I look out through the large windows as evening falls. Three ducks fly by as water tumbles down a fountain into a pond below. A violinist and a pianist enter the room, bow before the audience, and begin playing a Mozart concerto. I'm dreaming, right? I mean, I live in Las Vegas. I'd better not pinch myself — I might flinch and distract the musicians. (Opening photo: Cellist Matthew Heenan, accompanied by pianist Barbara Buer.)

Drawing on the success of the Las Vegas Philharmonic's Connoisseur Soirée Series, the Nevada School of the Arts held a special recital by several of its finest students. The event was held at the Spanish Trails Country Club to raise money for ongoing instructional programs at the school and increase awareness of the amazing talent that NSA has been nurturing for over 25 years in our city.




Emily Holden performs
a Gershwin prelude.

Ever heard a violin from close up? You get the instrument's full dynamic range: the subtle fragility of pianissimo to the surprising power of fortissimo. James Reinarz played Mozart's "Allegro" movement with great finesse and was accompanied beautifully by instructor Polya Bankova on piano. The otherwise lively piece contained a slow, sweet interlude in the middle, and I was reminded why people jokingly mime the playing of a violin to depict melodramatic sadness. This was the real thing.

Well, we'd been warned: Dr. Paul Hesselink, dean of NSA, told us "don't get depressed" when we witnessed the genius of these students. It didn't help. The next performer, young Paulina Haduong, played the difficult "Spanish Dance" by Manuel de Falla and had quicker fingers than magician Lance Burton. Moreover, I was struck by how utterly relaxed she looked as she coordinated rapid-fire bowing by her right hand with tricky pizzicato plucking by her left. "That girl is in the zone," I thought. Dr. Hesselink is no musical slouch himself: get this soft-spoken man near a pipe organ, as I heard at one Philharmonic concert, and he can bring the house down.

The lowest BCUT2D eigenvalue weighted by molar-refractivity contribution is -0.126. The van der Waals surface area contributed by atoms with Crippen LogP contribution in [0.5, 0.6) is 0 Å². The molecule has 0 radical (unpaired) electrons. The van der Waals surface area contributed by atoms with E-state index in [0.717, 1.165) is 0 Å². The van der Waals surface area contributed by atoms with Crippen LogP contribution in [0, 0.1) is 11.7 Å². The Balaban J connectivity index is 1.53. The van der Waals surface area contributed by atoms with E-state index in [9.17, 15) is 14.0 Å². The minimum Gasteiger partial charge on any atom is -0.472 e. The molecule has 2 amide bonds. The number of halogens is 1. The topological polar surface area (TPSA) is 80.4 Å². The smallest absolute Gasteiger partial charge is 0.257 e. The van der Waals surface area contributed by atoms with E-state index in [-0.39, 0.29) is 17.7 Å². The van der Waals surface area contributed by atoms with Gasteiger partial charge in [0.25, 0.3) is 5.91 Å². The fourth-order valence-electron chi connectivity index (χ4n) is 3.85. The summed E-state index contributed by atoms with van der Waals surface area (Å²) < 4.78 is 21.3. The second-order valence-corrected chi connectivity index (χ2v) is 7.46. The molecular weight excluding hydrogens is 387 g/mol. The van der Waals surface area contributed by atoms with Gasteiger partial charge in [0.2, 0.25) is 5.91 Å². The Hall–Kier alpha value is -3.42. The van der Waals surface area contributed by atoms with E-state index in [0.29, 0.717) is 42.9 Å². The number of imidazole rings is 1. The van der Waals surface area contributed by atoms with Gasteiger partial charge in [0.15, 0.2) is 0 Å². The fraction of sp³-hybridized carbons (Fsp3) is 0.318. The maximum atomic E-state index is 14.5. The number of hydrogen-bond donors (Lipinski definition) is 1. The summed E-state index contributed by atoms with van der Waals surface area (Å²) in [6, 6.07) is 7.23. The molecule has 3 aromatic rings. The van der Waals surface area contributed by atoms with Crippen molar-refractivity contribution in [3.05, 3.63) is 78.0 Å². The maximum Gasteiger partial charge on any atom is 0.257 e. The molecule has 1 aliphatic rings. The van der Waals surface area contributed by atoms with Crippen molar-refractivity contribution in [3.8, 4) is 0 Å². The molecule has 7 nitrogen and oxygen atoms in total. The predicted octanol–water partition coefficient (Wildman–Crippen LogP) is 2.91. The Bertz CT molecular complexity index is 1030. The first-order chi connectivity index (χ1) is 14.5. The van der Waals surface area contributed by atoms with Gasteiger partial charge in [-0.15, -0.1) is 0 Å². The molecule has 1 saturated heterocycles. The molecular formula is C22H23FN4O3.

Bach's "Gavotte en Rondeau" was performed by Jeremy Rhizor. The graceful, melodic tune evoked images of European cathedrals. A couple of Jeremy's bowstrings broke during the performance, but the thin hanging strands didn't affect his playing in the least. John Clare, music director at KCNV public radio and a violinist himself, explained that the bow has over 200 horsehair strands, and breakages are frequent. At the Philharmonic the audience is too far back to discern such things.

Next, cellist Matthew Heenan performed the "Moderato" movement from Joseph Haydn's Concerto in C Major, with lively accompaniment by pianist Barbara Buer. At close range, the cello's rich resonance projected nicely as Matthew reached down for the low notes.

Another Spanish dance, Pablo de Sarasate's "Malagueña," was played with great passion by Scott Jackson, accompanied by Polya on piano. The piece required Scott to pluck the strings with both hands while simultaneously using the bow for other notes. Wow! His particular violin had a subdued, breathy tone that seemed to crackle like a romantic old LP record. I found myself really wishing to see a Spanish lady dance to this tune.

Violinist Emily Holden played George Gershwin's brief, tricky "Prelude No. 1." The composer's jazzy style was instantly recognizable and loads of fun to hear.




This group jokingly calls itself
"The Boring Quartet."
The audience was anything but bored.

The finale was by a quartet of Jackson, Reinarz, Heenan, and violinist Natalie Cheung, performing a section from Felix Mendelssohn's Quartet in E Minor. "Presto agitato" was the perfect description, as the piece conveyed great intensity and a sense of constant motion. Playing together as an ensemble without a conductor isn't easy, but the musicians made it seem so, right through the wonderfully coordinated ending. I enjoyed the blending of different tones, from the violins' heights to the cello's depths, with the richness of a viola in the middle. Was it difficult for James to switch from violin to viola for this piece? Instructor and Trustee Shakeh Ghoukasian explained that all the strings are tuned the same except the lowest, which is tuned down by a fifth. "That's called 'alto clef'," she said. What? I had enough trouble reading the bass and treble clefs in school, and today I learn that there's an alto clef? "Now I'm scared," I told her.

Visit Webbandstand.comThese kids weren't scared. The bios in the program list countless recitals given and prizes won by tonight's performers. Don't be surprised if you see their names on the program at future Las Vegas Philharmonic concerts. The Phil, and Las Vegas, will be the richer for their presence.

By Robert LaGrone, Las Vegas Jetsetters Magazine Entertainment Editor.








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